•  What is radiation? –  Energy transmitted in the form of waves or particles (or both). •  Types of radiation –  Electromagnetic (radio, visible light, x-rays, γ rays) –  Charged particles (electrons, protons, α particles) –  Other (neutrons, neutrinos, other exotic beasts) •  Categorized as either ionizing or non-ionizing –  Depending on whether they can ionize other particles •  Ionization can be direct or indirect

Radioactivity

proton neutron

Image Source: See Note 2

Electromagnetic Radiation
•  Energy transmitted in a wave form –  Radio, microwave, infrared, visible light, ultraviolet, x-rays, γ rays •  EM radiation is characterized by its frequency (or wavelength)

•  In the quantum world EM radiation behaves as a particle rather than a wave –  Individual quanta of EM radiation are photons –  Photon energy is proportional to frequency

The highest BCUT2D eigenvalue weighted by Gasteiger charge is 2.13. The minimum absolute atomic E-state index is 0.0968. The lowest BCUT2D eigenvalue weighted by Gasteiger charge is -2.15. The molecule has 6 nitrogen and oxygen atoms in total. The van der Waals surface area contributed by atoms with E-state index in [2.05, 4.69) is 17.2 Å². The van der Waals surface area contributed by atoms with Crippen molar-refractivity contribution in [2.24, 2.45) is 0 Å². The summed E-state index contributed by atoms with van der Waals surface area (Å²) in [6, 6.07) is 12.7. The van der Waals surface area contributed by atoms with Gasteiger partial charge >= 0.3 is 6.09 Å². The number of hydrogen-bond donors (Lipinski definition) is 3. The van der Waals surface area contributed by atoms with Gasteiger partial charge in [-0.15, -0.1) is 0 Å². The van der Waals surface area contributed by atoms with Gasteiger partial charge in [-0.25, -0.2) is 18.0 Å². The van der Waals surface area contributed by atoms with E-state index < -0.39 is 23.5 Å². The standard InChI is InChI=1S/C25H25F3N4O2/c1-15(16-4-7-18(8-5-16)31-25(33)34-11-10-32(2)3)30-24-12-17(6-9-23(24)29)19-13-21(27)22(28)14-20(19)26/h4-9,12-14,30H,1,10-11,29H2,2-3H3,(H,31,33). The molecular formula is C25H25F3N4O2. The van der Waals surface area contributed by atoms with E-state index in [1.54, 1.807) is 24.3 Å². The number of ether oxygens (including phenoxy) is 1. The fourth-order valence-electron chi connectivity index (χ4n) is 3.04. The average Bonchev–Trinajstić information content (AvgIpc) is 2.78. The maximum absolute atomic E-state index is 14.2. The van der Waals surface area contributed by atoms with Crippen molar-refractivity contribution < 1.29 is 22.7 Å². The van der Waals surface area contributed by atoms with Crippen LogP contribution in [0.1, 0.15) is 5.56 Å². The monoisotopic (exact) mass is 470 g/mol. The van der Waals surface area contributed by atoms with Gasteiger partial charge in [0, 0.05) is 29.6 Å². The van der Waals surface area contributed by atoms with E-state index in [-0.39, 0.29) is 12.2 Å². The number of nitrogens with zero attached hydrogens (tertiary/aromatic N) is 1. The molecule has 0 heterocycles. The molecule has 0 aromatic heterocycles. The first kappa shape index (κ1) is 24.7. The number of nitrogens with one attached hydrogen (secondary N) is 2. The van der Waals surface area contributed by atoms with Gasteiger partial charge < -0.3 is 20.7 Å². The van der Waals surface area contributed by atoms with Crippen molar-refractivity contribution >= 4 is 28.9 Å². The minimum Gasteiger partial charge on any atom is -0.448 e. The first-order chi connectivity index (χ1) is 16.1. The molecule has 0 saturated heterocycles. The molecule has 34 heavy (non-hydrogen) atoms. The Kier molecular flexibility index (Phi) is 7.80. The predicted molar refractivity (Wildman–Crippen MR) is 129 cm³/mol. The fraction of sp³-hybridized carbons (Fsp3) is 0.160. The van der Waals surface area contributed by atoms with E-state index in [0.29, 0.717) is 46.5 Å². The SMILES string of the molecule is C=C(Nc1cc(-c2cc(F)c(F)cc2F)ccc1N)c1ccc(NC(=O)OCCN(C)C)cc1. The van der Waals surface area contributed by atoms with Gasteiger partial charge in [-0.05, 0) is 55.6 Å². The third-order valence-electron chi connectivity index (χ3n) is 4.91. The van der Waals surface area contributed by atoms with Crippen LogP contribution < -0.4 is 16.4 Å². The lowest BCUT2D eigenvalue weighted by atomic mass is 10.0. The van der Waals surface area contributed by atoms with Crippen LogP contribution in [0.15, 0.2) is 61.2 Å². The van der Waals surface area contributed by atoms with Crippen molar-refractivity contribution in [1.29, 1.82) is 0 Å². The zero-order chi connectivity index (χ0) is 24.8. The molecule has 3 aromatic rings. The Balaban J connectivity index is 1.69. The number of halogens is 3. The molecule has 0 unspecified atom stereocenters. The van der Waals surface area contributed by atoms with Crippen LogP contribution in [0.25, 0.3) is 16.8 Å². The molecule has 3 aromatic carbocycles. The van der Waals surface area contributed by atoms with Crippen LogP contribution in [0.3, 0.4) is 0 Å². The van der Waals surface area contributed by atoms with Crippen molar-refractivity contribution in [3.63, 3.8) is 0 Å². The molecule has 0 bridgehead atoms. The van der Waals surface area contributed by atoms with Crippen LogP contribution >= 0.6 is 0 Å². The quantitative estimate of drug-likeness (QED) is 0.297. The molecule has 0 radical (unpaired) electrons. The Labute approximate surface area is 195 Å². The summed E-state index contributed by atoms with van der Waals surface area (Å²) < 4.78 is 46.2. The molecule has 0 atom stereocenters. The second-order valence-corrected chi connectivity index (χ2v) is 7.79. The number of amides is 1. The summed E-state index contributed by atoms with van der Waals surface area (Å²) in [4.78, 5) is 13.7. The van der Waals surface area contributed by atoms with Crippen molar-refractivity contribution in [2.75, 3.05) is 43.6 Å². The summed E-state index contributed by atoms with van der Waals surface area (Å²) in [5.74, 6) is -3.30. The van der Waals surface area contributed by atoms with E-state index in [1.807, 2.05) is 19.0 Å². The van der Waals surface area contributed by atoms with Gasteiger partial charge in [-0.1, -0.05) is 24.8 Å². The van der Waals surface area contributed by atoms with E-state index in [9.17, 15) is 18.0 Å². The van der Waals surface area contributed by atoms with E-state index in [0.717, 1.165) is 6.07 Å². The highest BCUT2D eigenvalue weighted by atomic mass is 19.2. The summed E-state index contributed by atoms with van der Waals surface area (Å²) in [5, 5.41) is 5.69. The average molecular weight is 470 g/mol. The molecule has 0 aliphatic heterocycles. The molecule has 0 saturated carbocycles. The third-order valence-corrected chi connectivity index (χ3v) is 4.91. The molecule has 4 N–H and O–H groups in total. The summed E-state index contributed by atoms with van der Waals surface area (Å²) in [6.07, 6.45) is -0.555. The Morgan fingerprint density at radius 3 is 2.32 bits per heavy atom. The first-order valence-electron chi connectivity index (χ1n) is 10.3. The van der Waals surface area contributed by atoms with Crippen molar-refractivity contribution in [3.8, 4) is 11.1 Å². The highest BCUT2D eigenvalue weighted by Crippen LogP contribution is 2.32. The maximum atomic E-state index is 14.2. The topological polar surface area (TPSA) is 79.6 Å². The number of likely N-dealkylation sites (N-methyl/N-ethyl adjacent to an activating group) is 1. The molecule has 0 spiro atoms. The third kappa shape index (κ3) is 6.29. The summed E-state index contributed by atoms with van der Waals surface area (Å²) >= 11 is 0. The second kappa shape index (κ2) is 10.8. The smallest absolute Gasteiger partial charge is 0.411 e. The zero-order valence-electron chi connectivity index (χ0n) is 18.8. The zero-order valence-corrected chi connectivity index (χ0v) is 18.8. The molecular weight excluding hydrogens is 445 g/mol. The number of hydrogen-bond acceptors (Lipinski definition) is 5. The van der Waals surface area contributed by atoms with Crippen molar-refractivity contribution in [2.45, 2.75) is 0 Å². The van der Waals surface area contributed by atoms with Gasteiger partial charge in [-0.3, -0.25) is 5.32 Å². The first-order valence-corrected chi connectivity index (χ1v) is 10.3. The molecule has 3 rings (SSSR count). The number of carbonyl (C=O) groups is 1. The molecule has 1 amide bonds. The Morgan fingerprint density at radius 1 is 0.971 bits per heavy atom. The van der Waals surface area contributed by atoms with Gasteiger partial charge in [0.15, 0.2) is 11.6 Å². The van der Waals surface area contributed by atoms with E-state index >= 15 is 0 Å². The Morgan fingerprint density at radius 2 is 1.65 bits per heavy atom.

Image Source: See Note 3

Electromagnetic Spectrum
High energy Low energy

Image Source: See Note 4

Structure of the Atom
•  Nucleus –  Protons & Neutrons –  Organized in shells arranged according to their stability •  Electron cloud –  Electrons are arranged in orbitals (spatial distribution) and shells (energy) according to stability
Image Source: See Note 5

X-Rays
•  When individual atoms absorb energy above their lowest electron ionization energy, electron(s) can be stripped from the atom. •  If the electron is removed from a lower shell, the atom will move electrons from the outer shells in to fill the gap and become more stable. •  As electrons move to lower shells their potential energy decreases; the excess energy is released as a photon.

γ Rays
•  Nucleons (protons and neutrons) are also arranged in shells. •  Just as with electrons, atoms want to have their nucleus in the most stable state. •  High-energy particle collisions or nuclear (beta) decay can leave the nucleus in an unstable state. •  When the nucleus rearranges nucleons, excess energy is emitted as gamma rays.